- Post-traumatic Arthritis
Post-traumatic arthritis occurs when the joint surface wears away following an injury to the wrist joint cartilage. Post-traumatic wrist arthritis most commonly occurs when there is a fracture of the wrist that involves the cartilage surface of the joint. If the fracture extends into the joint surface, the cartilage can become uneven, and prone to wrist arthritis.
- Wrist Instability
Wrist instability occurs after injuries to the small ligaments and bones in the wrist called the carpal bones and the carpal ligaments. When these structures are injured, the normal movements of these bones become abnormal--this abnormal movement can wear away the cartilage of the wrist joint.
- Rheumatoid Arthritis
Rheumatoid arthritis is among the most common causes of wrist arthritis. Rheumatoid arthritis is a systemic problem, meaning it affects the entire body. Rheumatoid arthritis causes inflammation of joints; this inflammation can become so severe that it leads to destruction of the normal bones and cartilage.
Wrist arthritis common leads to the following symptoms:
- Wrist pain
- Swelling around the joint
- Difficulty gripping objects
Patients with rheumatoid arthritis commonly have inflammation of the finger joints in addition to having arthritis of the wrist.
What treatments are available for wrist arthritis?
- Lifestyle Modifications
Many patients with symptoms from wrist arthritis can find successful relief simply by modifying their activities. Avoiding certain movements or avoiding lifting and carrying heavy loads may provide relief from wrist arthritis.
- Wrist Splint
Support braces can help patients who have wrist arthritis. These braces act as a gentle support to wrist movements. They will not prevent severe injuries, but may help you perform simple activities.
- Heat Applications
Heat applications are among the most commonly used treatments for wrist arthritis. How do you perform heat applications? And how long should the heat treatments last? Read on for more information about heat treatment...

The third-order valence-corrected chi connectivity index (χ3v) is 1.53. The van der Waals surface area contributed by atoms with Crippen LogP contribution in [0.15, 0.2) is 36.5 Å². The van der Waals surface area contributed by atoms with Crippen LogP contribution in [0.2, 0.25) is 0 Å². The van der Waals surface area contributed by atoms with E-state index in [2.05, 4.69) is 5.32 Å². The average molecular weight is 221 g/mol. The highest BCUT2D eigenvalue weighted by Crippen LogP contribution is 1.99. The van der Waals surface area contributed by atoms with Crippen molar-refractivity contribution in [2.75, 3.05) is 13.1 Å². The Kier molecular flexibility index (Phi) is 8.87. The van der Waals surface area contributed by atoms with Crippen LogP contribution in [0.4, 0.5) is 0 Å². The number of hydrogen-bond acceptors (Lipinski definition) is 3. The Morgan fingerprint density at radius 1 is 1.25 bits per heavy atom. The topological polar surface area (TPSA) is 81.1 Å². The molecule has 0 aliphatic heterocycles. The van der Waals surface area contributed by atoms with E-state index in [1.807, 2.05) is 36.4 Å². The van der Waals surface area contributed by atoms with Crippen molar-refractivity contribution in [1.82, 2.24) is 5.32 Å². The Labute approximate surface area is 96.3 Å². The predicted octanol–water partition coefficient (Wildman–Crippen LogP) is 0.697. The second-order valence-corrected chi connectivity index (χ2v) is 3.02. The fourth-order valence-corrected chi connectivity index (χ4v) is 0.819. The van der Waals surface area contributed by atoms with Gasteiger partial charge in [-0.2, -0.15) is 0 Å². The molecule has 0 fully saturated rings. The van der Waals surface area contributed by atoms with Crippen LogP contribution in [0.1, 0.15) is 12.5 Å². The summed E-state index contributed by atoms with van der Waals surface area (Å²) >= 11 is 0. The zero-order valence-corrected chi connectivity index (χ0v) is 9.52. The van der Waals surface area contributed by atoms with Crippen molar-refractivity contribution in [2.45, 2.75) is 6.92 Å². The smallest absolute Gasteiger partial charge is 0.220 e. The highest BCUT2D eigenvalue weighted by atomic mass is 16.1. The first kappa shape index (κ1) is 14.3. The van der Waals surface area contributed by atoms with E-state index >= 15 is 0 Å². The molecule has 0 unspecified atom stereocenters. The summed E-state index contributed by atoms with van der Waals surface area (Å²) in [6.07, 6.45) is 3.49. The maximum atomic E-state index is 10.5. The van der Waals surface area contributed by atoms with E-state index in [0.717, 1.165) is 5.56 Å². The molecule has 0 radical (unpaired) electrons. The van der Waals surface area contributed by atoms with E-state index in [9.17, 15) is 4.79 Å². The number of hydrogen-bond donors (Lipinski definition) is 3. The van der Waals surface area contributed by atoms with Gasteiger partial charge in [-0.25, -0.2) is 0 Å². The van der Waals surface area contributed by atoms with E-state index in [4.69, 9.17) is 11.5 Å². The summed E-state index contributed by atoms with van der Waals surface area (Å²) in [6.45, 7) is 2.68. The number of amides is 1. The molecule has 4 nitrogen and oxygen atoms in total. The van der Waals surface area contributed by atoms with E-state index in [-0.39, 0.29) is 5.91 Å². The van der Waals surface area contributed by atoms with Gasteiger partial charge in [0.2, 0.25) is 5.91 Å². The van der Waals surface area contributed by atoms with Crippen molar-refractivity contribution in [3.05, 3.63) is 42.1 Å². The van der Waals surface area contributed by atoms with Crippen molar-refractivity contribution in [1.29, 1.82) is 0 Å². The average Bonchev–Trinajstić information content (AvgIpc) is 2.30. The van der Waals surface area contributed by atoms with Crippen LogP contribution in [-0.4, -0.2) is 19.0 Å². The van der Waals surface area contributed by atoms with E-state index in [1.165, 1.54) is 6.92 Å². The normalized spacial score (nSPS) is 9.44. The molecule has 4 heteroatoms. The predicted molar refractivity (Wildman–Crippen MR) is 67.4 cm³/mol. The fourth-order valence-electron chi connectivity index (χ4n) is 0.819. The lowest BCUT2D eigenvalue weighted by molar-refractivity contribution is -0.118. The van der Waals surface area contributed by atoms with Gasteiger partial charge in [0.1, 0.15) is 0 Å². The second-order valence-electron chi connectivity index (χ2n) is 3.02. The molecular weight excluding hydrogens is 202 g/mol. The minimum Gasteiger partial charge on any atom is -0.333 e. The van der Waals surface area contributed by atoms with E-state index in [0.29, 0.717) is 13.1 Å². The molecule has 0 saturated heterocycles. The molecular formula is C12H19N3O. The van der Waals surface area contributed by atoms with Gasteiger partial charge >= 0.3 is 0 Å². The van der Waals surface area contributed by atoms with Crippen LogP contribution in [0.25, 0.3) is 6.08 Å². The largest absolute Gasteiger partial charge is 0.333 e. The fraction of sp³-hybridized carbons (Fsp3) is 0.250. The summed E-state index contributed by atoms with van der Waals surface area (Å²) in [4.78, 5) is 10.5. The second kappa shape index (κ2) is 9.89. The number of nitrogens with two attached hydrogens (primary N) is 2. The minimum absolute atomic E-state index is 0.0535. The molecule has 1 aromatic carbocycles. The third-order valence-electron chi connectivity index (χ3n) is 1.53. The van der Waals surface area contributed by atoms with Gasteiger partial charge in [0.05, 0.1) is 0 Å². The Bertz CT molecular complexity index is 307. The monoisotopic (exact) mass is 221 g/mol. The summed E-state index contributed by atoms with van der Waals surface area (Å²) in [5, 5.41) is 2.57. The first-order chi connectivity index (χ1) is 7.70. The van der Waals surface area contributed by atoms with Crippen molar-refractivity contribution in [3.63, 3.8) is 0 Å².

- Anti Inflammatory Medications
Nonsteroidal anti-inflammatory pain medications, commonly referred to as NSAIDs, are some of the most commonly prescribed medications, especially for patients with pain caused by problems such as wrist arthritis.
- Cortisone Injections
Cortisone is a powerful medication that treats inflammation, and inflammation is a common problem in patients with wrist arthritis. Discuss with your doctor the possible benefits of a cortisone injection for your wrist arthritis.
Can surgery be performed for the treatment of wrist arthritis?
Surgery is most often not needed in the treatment of wrist arthritis, but can be performed when symptoms are severe and other treatments have not provided relief. Surgical procedures include:
A wrist fusion is a procedure that eliminates all movement at the wrist joint by securing the bones of the forearm to the bones in the wrist and hand. A fusion provides predictable relief of pain from wrist arthritis, but the loss of motion can prevent some normal activities.
A proximal row carpectomy is a procedure to remove three of the small bones from the wrist joint. By removing the arthritic bone, pain is diminished. Because there is no fusion, motion is preserved. Proximal row carpectomy is only an option for some types of wrist arthritis, but can provide excellent pain relief while preserving motion.
A wrist replacement surgery is performed to remove the damaged bone and replace it with a metal and plastic implant. Not many wrist replacements are being performed, and the results are not as predictable as some other surgical procedures (such as knee replacements and hip replacements). In the future, wrist replacement surgery may be the standard treatment for severe wrist arthritis. Last updated: 11/16/2005